The Power of Choice
The COVID 19 pandemic has, among many other things, disrupted our ability to choose the activities we do. This narrowing of choice had led many of us to invest more emotion in mundane tasks. Moreover, this investment frees us to enjoy these tasks on a deeper level—a trip to the grocery store becomes an outing; folding laundry gives us time to blissfully zone out or reflect; mowing the lawn is similarly inspirational. The point is, a narrowing of options offers the opportunity to appreciate and reap the rewards of meaningful choice-making.
Such are the claims of Sheena Iyengar, a professor at the Columbia University Business School and author of the book The Art of Choosing. Her thesis in the book is that having more options doesn’t always lead to better or happier decisions. To grasp her point, think of all those channels you have available to you in your cable package—does it make you happy to have such a range or is it frustrating? Or think of Pelican’s SnoBalls; have you ever found yourself paralyzed by the myriad flavors available?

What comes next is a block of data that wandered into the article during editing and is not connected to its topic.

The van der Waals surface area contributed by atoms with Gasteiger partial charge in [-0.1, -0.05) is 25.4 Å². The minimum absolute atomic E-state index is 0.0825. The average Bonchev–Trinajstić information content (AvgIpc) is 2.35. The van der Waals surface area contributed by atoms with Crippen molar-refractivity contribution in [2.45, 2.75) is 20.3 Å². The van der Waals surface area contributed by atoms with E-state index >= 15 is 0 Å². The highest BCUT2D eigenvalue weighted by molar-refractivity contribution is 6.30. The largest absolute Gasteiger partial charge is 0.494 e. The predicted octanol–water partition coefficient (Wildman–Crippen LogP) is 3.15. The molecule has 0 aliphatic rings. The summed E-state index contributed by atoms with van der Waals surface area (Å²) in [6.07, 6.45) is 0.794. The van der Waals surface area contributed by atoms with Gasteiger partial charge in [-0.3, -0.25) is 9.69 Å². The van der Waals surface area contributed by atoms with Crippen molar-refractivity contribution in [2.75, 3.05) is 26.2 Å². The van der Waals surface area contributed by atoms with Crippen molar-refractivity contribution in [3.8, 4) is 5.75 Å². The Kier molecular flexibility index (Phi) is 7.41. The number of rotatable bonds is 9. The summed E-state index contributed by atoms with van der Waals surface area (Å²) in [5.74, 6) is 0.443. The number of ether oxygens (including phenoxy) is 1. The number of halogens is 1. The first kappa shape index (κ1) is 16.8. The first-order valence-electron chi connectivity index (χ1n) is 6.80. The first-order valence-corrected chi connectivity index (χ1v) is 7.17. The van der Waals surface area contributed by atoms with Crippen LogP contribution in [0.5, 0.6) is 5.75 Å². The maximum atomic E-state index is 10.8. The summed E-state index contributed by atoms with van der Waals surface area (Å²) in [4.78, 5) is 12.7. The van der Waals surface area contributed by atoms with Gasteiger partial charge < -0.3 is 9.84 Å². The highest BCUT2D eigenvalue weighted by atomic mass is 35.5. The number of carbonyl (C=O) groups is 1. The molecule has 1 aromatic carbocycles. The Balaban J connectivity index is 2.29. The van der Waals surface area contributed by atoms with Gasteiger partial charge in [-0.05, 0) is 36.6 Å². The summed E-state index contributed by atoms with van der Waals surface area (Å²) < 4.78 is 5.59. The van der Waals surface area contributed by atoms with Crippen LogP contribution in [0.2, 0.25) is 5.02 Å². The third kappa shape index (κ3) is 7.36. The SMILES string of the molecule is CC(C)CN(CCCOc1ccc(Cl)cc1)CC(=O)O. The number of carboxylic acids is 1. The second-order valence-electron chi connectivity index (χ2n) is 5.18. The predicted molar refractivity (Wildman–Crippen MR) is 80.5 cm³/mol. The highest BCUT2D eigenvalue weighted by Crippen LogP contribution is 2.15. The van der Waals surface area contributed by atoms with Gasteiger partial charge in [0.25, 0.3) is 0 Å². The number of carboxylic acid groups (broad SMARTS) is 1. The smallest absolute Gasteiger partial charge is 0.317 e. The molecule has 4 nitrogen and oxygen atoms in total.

Professor Iyengar’s research indicates that attitudes to choice vary by culture, but a recurring theme in her experiments is that satisfaction with one’s choice is diminished when that choice was made among many options, rather than a thoughtfully vetted few. As Professor Iyengar notes, “The power of choice lies not in being reactive to what’s in front of us, it’s being able to be proactive in creating those choices that enable you to go from who you are today to whom you want to be tomorrow.”
And that sentiment perfectly encapsulates what the college search and application process can—and should—be.
There are over 2000 four-year college options in the United States. It’s absurd to ask a seventeen-year-old to “pick one”. What criteria would she use? The football team is great! My mom went there! My friends love it!
Seems like a thin basis to make a decision, but it happens all the time. It’s a basic human tendency when faced with overwhelming choices to gravitate to the known or familiar.
But what is more familiar to us than ourselves? I would suggest that this familiarity makes the best launch pad for a college search. A seventeen-year-old (or sixteen, or eighteen) likely knows what she likes (Teacher lectures or class discussion? Living in a city or the country? Being in a warm climate or a cold one?), and the answers to these questions can dramatically narrow the focus of a search.
Once these foundational elements are established, then our seventeen-year-old (or sixteen, or eighteen) can start applying other metrics to the search (cost, relative strength of a particular academic program, a robust Greek system). The resulting realization might be thus: I want a mid-to-larger sized college, in or near a city in the Midwest, and with a string computer science program and the list of colleges might include Case Western University, the University of Chicago, DePaul, Miami University in Ohio, and the University of Tulsa.